The North American Energy Revolution has resulted in the abundance of low-cost shale gas, which is helping the U.S. return to a prominent position among the world’s manufacturing leaders, which is great news to pet product manufacturers who would like their label to say “Made in the USA” or “Made in North America.”

According to a new study of the 25 largest exporting countries from the Boston Consulting Group[1], this year only seven have lower manufacturing costs than those of the U.S. Those countries are: Indonesia, Mexico, Thailand, China, Taiwan, and Russia.

Moreover, since 2004, U.S. manufacturers have become more competitive compared with every major export country except three: India, Mexico, and The Netherlands.

This is a dramatic reversal in just one decade! As I wrote in my May e-update column, it was unfathomable that I could have my Avian Adventure bird cages made in the U.S. for anything close to what I was paying in China. Even Mexico was 40% more expensive then China when I moved production from Mexico to China in 2002. Today it is only 5% cheaper to produce in China then the US, and the gap is continuing to narrow every year.

Why is this happening?

One factor, as we’ve already mentioned is cheaper energy. As energy demand soared, the cost of electricity has risen 66 percent over the past decade in China.[2]

 That’s more than twice the 30 percent increase in the U.S. over the past 10 years. The difference is that the U.S. started harnessing shale gas for energy in 2005, which has kept electricity costs from growing in North America as quickly as they have in the rest of the world. As a result, while natural gas prices went up by 138 percent over the past 10 years in China, they have dropped by one-fourth to one-third in North America.

At the same time, China’s labor costs are climbing. Since 2004, Chinese labor costs (adjusted to reflect productivity gains) went up 187 percent. Meanwhile, U.S. labor costs over the same period went up just 27 percent. In other words, in 2004 China wages averaged $4.35 per hour, less than one-fourth of the cost of $17.54 in the U.S.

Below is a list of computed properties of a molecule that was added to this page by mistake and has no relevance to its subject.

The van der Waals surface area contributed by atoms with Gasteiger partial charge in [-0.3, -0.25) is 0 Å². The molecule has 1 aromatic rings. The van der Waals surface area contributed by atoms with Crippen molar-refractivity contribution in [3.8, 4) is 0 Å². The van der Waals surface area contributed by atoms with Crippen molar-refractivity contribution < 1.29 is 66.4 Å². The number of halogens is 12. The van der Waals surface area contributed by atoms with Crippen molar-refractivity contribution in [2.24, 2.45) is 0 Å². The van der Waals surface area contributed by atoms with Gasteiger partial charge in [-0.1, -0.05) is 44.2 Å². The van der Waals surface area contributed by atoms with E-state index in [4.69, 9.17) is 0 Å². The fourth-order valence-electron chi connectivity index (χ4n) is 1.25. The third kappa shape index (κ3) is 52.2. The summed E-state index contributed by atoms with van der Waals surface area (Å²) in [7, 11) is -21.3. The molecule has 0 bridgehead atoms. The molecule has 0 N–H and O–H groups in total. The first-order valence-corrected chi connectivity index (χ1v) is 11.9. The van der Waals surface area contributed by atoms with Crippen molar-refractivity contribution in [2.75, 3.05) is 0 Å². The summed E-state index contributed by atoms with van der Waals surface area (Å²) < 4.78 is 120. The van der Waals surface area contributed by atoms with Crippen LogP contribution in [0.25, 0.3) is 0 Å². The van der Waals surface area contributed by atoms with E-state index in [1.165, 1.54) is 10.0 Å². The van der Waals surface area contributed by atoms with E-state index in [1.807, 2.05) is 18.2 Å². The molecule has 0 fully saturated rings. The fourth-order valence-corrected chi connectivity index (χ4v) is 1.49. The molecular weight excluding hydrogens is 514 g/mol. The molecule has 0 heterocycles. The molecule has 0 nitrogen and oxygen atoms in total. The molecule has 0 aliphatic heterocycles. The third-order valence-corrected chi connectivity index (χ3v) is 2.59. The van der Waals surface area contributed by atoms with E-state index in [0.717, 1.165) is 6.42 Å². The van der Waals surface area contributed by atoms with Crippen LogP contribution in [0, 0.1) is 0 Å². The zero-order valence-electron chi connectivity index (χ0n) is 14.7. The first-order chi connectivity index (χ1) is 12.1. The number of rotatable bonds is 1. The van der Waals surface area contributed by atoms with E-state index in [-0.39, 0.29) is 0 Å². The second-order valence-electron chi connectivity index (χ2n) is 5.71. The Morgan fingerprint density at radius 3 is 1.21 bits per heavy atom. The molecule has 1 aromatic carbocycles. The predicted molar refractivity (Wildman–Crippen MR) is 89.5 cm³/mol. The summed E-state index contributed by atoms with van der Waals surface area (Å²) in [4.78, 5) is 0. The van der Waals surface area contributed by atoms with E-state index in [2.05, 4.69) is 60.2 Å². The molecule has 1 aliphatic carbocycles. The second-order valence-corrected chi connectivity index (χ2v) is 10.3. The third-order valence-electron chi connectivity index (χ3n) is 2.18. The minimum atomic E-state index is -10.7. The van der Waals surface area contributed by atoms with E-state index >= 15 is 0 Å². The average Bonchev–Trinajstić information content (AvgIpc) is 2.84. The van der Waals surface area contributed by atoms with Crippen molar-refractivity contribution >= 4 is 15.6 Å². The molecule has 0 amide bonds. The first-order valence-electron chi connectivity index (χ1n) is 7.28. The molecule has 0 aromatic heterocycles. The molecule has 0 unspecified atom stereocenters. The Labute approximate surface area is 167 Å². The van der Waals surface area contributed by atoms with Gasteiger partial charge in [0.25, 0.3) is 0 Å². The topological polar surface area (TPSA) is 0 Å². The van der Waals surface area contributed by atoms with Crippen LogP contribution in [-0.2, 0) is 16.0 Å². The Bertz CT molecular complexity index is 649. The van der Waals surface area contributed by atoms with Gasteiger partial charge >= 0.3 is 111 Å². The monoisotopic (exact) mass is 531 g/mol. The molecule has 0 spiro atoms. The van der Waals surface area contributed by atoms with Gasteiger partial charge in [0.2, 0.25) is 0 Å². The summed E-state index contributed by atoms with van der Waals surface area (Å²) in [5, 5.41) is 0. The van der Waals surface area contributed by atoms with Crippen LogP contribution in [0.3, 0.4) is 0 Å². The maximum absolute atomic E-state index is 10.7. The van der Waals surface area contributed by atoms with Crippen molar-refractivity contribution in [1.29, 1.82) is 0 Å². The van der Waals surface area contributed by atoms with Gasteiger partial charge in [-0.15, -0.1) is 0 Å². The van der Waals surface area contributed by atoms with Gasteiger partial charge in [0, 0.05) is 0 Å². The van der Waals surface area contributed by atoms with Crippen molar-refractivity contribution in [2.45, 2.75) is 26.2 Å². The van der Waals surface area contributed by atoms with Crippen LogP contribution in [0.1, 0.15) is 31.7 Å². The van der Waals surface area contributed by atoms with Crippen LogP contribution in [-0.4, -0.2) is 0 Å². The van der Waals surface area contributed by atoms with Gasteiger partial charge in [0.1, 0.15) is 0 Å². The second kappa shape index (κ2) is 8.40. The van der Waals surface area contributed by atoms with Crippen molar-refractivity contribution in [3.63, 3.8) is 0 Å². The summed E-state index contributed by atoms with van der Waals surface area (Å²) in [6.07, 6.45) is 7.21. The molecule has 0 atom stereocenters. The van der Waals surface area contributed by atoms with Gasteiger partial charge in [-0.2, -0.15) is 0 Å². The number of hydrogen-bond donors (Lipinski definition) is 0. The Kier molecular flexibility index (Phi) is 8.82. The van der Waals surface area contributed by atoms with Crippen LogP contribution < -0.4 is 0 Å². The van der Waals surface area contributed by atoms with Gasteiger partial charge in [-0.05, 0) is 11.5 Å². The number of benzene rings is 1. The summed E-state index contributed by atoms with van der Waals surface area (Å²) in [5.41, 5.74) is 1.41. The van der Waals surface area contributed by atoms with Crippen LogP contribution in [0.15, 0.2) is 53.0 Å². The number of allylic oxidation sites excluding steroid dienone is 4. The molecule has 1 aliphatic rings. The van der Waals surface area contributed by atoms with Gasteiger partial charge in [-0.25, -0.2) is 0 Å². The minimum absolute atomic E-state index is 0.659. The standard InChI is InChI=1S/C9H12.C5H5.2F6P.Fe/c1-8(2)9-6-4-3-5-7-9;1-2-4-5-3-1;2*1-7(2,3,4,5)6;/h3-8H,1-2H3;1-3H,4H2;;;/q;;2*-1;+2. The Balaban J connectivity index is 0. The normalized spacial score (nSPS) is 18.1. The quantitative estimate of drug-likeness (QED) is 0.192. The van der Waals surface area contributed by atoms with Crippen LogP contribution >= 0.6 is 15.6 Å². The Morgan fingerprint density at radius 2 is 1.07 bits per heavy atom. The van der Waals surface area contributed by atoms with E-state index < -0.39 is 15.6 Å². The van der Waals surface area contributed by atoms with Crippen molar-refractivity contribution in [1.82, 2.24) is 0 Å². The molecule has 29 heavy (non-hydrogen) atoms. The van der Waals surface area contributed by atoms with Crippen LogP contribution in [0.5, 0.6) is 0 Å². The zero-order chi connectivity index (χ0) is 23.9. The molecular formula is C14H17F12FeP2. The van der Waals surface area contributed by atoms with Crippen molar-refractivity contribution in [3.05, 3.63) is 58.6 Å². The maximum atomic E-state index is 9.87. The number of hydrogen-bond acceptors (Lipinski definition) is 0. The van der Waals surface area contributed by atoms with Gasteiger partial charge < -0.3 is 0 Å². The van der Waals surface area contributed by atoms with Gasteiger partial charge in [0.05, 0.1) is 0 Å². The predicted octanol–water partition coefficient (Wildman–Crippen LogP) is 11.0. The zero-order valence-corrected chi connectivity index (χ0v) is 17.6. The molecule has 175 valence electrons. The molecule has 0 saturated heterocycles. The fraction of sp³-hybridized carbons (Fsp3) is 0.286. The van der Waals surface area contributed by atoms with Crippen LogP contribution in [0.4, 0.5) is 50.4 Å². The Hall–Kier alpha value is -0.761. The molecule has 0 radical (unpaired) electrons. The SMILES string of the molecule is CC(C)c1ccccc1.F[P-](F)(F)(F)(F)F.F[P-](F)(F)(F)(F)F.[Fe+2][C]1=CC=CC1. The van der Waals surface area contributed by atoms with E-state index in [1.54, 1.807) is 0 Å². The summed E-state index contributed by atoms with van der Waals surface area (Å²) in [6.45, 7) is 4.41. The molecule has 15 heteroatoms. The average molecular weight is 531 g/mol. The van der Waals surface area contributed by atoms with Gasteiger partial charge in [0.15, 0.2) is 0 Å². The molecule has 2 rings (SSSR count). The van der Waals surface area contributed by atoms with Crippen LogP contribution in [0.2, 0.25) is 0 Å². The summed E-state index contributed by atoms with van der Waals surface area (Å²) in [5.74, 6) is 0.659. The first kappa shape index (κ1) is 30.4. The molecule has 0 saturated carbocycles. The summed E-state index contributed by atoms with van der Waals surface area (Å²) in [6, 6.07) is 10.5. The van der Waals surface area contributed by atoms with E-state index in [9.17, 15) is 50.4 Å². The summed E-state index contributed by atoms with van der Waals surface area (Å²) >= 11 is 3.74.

By 2014, wages measured the same way climbed to $12.47 in China, more than half the cost of $22.32 in the U.S.

The U.S. has also benefited from shifts in the exchange rates, specifically the rise in value of China’s currency. Over the past 10 years, the Yuan has gone up more than 30% against the U.S. dollar.

But the U.S. isn’t the only country gaining a manufacturing advantage. Thanks to its close proximity to the U.S. and its own cheap energy and labor costs, Mexico is also developing into a manufacturing leader.

The Boston Consulting Group study found that in 2012, the cost to manufacture in Mexico (adjusted for productivity) fell to a lower level than in China. Think of how much faster and cheaper your products will arrive to your facility when they ship from Mexico versus China. Once again, lower energy and labor costs are the catalyst for the advantage.

That’s attracting the attention of global companies that once considered China the cheapest place to manufacture. For example, Honda has invested $1.3 billion to build production plants in Mexico over the past two years.

The U.S. and Mexico are now considered the “rising stars of global manufacturing” thanks to low wage growth, sustained gains in productivity, stable exchange rates, and a huge competitive advantage in energy costs. Based on these trends, experts have predicted the following trends:

• The U.S. will continue to hold a competitive advantage in energy costs until at least 2025.
• Because of the U.S. advantage in energy costs and the rising cost of labor in China, by the end of this decade it will be cheaper to manufacture in the U.S. than in China.
• Mexico, which has already surpassed China as a low-cost manufacturer, will continue to build its cost advantage and the U.S. will be among the beneficiaries. By 2015, Mexico’s average manufacturing labor costs are projected to be 19% lower than in China.

This is all very good news for those of us who make our living manufacturing pet products for the North American consumer. Perhaps those long plane rides to Asia, unfamiliar and scary meals, and less-then-pleasant factory visits will soon be a thing of the past.

Carol Frank of Boulder, CO, is the founder of four companies in the pet industry and a principal at BirdsEye Consulting, the pet industry’s premier consulting group. Carol is a registered Investment Banker, specializing in Mergers and Acquisitions in the pet sector. She also consults in the areas of strategy, licensing, and executive recruiting. She can be reached at

[1] BCG Perspectives, August 19, 2014, “The Shifting Economies of Global Manufacturing”, by Harold L. Sirkin, Michael Zinser, and Justin R Rose.

[2] Milwaukee-Wisconsin Journal Sentinel, April26, 2014, “U.S. Manufacturers Growing More Competitive on World Stage,” by Paul Wiseman.